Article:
Several questions back to you:

How long is the finished film going to be? Give me a ball park length.


Are you renting or buying your sound equipment? If renting, rent a digital recorder, compact flash, hard drive or what ever. You can import that audio very easily into your computer. With the use of a slate (be sure to do head and tail slates at each take) you can very easily sync up your audio. It will take some time and is a big headache. But don't loose heart.

If you are buying a recorder, what is your budget? You can spend a grand on the Tascam HD-P2, this is a good price compared to DAT. It records to compact flash and has timecode, XLR in and out, digital in and out, basically, the best of all worlds. If you can't afford that, go for the Sony Hi MD, I guess they sound pretty good and can upload to a computer very easily as well, so no generational loss. With the sony you want to use a Beach Box so you can connect XLR inputs to a mini jack.


Now back to my first question about length. this is the most important part. How long are your pieces of dialogue? If really short and infrequent, you can very easily get away with out a sync camera. If on the other hand your film is dialogue driven or even has a normal amount of dialogue like most films, then with a non sync camera, you are going to have such a laborious time syncing everything up in post that you may loose your mind.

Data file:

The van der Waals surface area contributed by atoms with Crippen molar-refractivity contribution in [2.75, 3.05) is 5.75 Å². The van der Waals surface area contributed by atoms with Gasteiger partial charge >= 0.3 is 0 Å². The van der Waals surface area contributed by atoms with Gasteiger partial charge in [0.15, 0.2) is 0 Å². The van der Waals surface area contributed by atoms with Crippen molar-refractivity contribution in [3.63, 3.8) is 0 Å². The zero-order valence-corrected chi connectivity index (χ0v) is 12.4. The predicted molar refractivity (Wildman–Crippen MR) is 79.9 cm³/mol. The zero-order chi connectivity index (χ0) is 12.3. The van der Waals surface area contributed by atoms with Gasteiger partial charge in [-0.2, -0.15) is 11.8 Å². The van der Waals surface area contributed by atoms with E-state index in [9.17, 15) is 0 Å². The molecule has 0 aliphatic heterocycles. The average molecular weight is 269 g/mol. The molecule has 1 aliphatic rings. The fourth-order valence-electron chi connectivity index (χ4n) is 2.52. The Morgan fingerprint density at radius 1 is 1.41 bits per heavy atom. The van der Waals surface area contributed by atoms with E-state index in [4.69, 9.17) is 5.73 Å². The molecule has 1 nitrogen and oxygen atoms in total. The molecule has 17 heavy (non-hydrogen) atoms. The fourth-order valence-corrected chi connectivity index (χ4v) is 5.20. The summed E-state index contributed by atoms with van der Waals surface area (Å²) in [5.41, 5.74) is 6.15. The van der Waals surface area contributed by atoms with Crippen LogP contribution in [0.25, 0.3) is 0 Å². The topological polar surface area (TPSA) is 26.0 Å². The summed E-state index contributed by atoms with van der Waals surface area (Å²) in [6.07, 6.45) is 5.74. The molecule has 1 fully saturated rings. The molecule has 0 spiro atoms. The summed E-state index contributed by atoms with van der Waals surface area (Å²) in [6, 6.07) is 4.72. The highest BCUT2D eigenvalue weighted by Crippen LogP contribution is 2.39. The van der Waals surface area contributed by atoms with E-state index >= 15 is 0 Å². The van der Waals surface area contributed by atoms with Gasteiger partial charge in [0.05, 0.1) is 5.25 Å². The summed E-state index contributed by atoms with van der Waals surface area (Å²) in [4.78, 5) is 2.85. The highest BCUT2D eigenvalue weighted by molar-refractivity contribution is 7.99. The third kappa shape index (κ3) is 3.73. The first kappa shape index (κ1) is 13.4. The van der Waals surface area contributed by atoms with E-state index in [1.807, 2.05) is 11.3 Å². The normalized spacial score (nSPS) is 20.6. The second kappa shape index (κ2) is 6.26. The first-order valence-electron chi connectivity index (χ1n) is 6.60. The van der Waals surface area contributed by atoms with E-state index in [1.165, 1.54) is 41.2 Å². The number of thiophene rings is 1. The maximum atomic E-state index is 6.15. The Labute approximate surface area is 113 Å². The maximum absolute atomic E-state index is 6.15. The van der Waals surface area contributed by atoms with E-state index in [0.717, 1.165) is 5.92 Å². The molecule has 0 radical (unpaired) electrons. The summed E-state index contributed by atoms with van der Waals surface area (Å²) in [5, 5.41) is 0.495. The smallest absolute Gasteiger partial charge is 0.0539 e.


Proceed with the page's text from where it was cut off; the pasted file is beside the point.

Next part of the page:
What kind of camera are you shooting with? Most better Super 8 cameras ie; Beaulieu, Nizo , Canon etc.. can be made into a sync camera for about $500 US. Sticker shock just hit you, huh? Welcome to filmmaking, a very expensive art form. In the grand scheme of filmmaking, 500 isn't that much, believe it or not. Now given the fact that it can very well take you weeks of work, loads of screaming at the monitor and a massive helping of chaos and misery when you try to sync an entire film form wild sound, $500 spent on getting the camera made sync, doesn't sound that bad. This step, if there is any way you can do it, will save you and your film in the end. I have tried the wild sound sync method, and although it can be done, it is not worth all the work and frustration. Spend the money, or rent a camera that is sync! I can't stress this enough.